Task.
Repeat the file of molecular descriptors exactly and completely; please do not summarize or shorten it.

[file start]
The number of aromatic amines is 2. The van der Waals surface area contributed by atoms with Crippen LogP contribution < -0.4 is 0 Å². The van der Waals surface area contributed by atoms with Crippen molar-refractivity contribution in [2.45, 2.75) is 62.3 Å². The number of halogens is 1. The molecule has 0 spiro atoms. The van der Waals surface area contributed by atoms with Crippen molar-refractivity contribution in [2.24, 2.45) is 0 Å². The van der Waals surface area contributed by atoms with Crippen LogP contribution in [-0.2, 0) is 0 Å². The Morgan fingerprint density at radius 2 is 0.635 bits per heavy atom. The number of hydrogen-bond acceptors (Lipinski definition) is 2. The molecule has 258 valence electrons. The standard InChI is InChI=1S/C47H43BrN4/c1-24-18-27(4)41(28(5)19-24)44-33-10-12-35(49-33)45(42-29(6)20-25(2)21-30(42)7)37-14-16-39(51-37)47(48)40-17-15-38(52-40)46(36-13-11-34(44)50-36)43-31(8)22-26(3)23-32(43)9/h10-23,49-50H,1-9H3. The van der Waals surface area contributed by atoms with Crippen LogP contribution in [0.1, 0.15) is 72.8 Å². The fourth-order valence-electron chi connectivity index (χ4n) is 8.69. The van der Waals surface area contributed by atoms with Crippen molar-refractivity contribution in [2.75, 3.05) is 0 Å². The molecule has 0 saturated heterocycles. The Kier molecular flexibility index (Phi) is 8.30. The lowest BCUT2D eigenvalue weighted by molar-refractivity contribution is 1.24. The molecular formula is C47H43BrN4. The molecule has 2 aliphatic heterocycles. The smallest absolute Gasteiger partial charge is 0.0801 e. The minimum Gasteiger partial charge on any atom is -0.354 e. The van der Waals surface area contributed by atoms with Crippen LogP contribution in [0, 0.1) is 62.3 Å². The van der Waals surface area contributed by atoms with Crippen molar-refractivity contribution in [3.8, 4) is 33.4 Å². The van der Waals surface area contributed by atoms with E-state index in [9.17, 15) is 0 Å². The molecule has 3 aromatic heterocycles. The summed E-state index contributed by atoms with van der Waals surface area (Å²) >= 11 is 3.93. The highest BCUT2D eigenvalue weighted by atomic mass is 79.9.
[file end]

The number of aromatic amines is 2. The van der Waals surface area contributed by atoms with Crippen LogP contribution < -0.4 is 0 Å². The van der Waals surface area contributed by atoms with Crippen molar-refractivity contribution in [2.45, 2.75) is 62.3 Å². The number of halogens is 1. The molecule has 0 spiro atoms. The van der Waals surface area contributed by atoms with Crippen molar-refractivity contribution in [2.24, 2.45) is 0 Å². The van der Waals surface area contributed by atoms with Crippen LogP contribution in [-0.2, 0) is 0 Å². The Morgan fingerprint density at radius 2 is 0.635 bits per heavy atom. The number of hydrogen-bond acceptors (Lipinski definition) is 2. The molecule has 258 valence electrons. The standard InChI is InChI=1S/C47H43BrN4/c1-24-18-27(4)41(28(5)19-24)44-33-10-12-35(49-33)45(42-29(6)20-25(2)21-30(42)7)37-14-16-39(51-37)47(48)40-17-15-38(52-40)46(36-13-11-34(44)50-36)43-31(8)22-26(3)23-32(43)9/h10-23,49-50H,1-9H3. The van der Waals surface area contributed by atoms with Crippen LogP contribution in [0.1, 0.15) is 72.8 Å². The fourth-order valence-electron chi connectivity index (χ4n) is 8.69. The van der Waals surface area contributed by atoms with Crippen molar-refractivity contribution in [2.75, 3.05) is 0 Å². The molecule has 0 saturated heterocycles. The Kier molecular flexibility index (Phi) is 8.30. The lowest BCUT2D eigenvalue weighted by molar-refractivity contribution is 1.24. The molecular formula is C47H43BrN4. The molecule has 2 aliphatic heterocycles. The smallest absolute Gasteiger partial charge is 0.0801 e. The minimum Gasteiger partial charge on any atom is -0.354 e. The van der Waals surface area contributed by atoms with Crippen LogP contribution in [0, 0.1) is 62.3 Å². The van der Waals surface area contributed by atoms with Crippen molar-refractivity contribution in [3.8, 4) is 33.4 Å². The van der Waals surface area contributed by atoms with E-state index in [9.17, 15) is 0 Å². The molecule has 3 aromatic heterocycles. The summed E-state index contributed by atoms with van der Waals surface area (Å²) >= 11 is 3.93. The highest BCUT2D eigenvalue weighted by atomic mass is 79.9.